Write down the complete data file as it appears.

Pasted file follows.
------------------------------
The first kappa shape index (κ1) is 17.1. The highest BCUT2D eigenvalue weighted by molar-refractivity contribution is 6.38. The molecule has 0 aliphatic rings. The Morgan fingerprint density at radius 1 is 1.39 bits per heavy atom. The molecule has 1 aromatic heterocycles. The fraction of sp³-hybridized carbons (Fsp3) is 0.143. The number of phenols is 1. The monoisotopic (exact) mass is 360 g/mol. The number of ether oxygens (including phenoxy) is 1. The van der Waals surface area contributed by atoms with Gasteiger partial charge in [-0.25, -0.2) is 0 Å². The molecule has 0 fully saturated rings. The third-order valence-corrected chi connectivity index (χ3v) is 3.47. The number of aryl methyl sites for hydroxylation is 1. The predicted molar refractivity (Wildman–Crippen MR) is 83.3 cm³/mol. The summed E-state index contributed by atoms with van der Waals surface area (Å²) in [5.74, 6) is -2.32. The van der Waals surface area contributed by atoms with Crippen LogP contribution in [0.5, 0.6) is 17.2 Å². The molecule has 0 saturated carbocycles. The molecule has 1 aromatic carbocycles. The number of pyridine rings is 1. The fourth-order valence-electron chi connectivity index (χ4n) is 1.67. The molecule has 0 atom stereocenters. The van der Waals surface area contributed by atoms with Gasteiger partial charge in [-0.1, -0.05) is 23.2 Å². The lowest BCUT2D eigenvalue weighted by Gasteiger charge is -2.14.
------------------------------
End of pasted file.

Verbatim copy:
The first kappa shape index (κ1) is 17.1. The highest BCUT2D eigenvalue weighted by molar-refractivity contribution is 6.38. The molecule has 0 aliphatic rings. The Morgan fingerprint density at radius 1 is 1.39 bits per heavy atom. The molecule has 1 aromatic heterocycles. The fraction of sp³-hybridized carbons (Fsp3) is 0.143. The number of phenols is 1. The monoisotopic (exact) mass is 360 g/mol. The number of ether oxygens (including phenoxy) is 1. The van der Waals surface area contributed by atoms with Gasteiger partial charge in [-0.25, -0.2) is 0 Å². The molecule has 0 fully saturated rings. The third-order valence-corrected chi connectivity index (χ3v) is 3.47. The number of aryl methyl sites for hydroxylation is 1. The predicted molar refractivity (Wildman–Crippen MR) is 83.3 cm³/mol. The summed E-state index contributed by atoms with van der Waals surface area (Å²) in [5.74, 6) is -2.32. The van der Waals surface area contributed by atoms with Crippen LogP contribution in [0.5, 0.6) is 17.2 Å². The molecule has 0 saturated carbocycles. The molecule has 1 aromatic carbocycles. The number of pyridine rings is 1. The fourth-order valence-electron chi connectivity index (χ4n) is 1.67. The molecule has 0 atom stereocenters. The van der Waals surface area contributed by atoms with Gasteiger partial charge in [-0.1, -0.05) is 23.2 Å². The lowest BCUT2D eigenvalue weighted by Gasteiger charge is -2.14.